ACLU, Cleveland settle lawsuit filed by homeless

Monday, February 7, 2000

The American Civil Liberties Union of Ohio and the city of Cleveland have settled a lawsuit filed by four homeless men and an activist group, who alleged that city officials violated the constitutional rights of homeless people by sweeping them from downtown sidewalks.

On Dec. 23, Lynn Key, Thomas Jackson, Jason Maiden, Ronald Russell and the Northeast Ohio Coalition for the Homeless sued the city in federal court, contending that city officials were violating homeless people’s constitutional rights, including First Amendment free-association rights.

The complaint in Key v. City of Cleveland alleged: “In being ordered to disperse or move on, or threatened with arrest, Plaintiffs have been denied the opportunity to meet with other members of the homeless community, and with volunteers, church members and charitable members of the public who from time to time visit and provide spiritual and material assistance to the homeless, in violation of their right to free association guaranteed by the First Amendment to the United States Constitution.”

The complaint alleged that city police officers were engaging in a systematic policy of discrimination against homeless people and that the policy was unconstitutionally vague.

“The use of [irrelevant] ordinances and statutes, coupled by an unwritten policy requiring the homeless to move on at the whim of police officers, subjects the homeless to a vague, standardless and effectively arbitrary exercise of police power, in violation of the Due Process Clause of the Fourteenth Amendment to the United States Constitution,” the complaint read.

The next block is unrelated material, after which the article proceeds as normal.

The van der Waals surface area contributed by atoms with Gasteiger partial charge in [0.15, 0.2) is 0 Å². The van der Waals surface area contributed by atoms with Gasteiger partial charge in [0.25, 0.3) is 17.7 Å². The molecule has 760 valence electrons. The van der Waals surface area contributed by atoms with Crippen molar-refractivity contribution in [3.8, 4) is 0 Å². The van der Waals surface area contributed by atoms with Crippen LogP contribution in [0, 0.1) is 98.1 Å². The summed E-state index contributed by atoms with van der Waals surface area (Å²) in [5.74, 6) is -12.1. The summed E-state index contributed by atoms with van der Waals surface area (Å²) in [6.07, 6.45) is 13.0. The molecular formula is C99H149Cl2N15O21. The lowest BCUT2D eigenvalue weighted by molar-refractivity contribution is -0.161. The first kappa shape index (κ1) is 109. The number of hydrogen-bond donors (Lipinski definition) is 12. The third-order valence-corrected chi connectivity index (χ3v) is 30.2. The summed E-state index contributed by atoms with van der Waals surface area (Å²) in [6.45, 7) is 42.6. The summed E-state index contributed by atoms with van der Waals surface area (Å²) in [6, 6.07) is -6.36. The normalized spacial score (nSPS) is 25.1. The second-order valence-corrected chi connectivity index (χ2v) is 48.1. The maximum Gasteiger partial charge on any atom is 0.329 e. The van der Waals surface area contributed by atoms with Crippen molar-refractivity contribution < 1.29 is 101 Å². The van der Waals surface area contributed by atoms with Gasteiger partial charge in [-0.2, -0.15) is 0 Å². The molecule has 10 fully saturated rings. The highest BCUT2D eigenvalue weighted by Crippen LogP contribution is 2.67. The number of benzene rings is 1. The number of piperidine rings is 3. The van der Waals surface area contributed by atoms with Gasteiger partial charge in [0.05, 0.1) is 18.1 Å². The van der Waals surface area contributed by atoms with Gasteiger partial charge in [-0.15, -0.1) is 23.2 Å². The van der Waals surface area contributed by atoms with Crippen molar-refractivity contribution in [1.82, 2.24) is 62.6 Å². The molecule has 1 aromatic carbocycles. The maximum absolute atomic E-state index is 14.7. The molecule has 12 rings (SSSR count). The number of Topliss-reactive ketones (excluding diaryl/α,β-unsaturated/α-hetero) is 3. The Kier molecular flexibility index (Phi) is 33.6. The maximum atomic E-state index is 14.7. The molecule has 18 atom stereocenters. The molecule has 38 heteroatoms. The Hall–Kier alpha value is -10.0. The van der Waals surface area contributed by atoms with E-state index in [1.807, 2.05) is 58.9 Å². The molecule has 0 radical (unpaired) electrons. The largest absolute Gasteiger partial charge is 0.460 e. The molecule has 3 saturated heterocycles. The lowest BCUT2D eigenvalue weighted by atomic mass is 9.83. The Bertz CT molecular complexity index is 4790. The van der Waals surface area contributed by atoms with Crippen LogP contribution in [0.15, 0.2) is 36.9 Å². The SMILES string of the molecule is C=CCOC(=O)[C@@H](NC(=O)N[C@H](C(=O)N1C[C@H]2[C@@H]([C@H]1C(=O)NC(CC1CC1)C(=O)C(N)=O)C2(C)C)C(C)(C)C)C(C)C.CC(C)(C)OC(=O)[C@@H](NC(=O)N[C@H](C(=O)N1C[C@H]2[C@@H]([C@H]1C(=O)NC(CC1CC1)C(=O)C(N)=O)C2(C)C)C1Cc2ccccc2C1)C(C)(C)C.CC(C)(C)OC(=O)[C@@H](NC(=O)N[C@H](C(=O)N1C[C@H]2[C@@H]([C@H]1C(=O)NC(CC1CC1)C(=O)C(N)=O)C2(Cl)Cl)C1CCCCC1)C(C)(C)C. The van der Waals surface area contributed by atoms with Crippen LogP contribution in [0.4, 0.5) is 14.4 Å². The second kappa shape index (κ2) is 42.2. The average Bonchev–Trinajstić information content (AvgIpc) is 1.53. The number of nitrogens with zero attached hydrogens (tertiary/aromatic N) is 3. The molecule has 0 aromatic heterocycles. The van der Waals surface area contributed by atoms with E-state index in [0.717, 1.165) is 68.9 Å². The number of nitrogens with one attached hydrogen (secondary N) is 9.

Under the settlement reached on Feb. 2, the city agreed not to harass homeless people who engage in innocent conduct.

The consent decree provides that “the City, through its Police Department, agrees not to arrest, or threaten to arrest or detain, any individuals, including homeless individuals, for performing innocent, harmless, inoffensive acts such as sleeping, eating, lying, or sitting in or on public property.”

“This is an unqualified victory for the homeless and for the ACLU,” Raymond Vasvari, ACLU of Ohio legal director, said in a news release. “We went to court to stop a policy whereby police used the threat of arrest to sweep innocent and peaceful homeless people off the streets and out of the public consciousness. In December we succeeded in putting a temporary halt to that policy. Today [Feb. 2], it stops for good.”

Gino Scarselli, associate legal director for the Ohio ACLU, said in a news release: “This case should serve as a warning to other cities that unconstitutional sweeps against the homeless will be challenged. The homeless may not have any special constitutional rights, but they certainly have no fewer rights than the rest of us.”

“We will be monitoring the situation to make sure the city agrees to the terms of the consent decree,” Scarselli told The Freedom Forum Online.

Anthony Garofoli, the attorney representing the city in this lawsuit, said that Cleveland officials never harassed the homeless for innocent behavior. “The city never arrested anyone for sleeping on the sidewalks,” he said. “All the arrests were related to other offenses, such as public intoxication and other misdemeanors. We recognize that homeless people have constitutional rights.”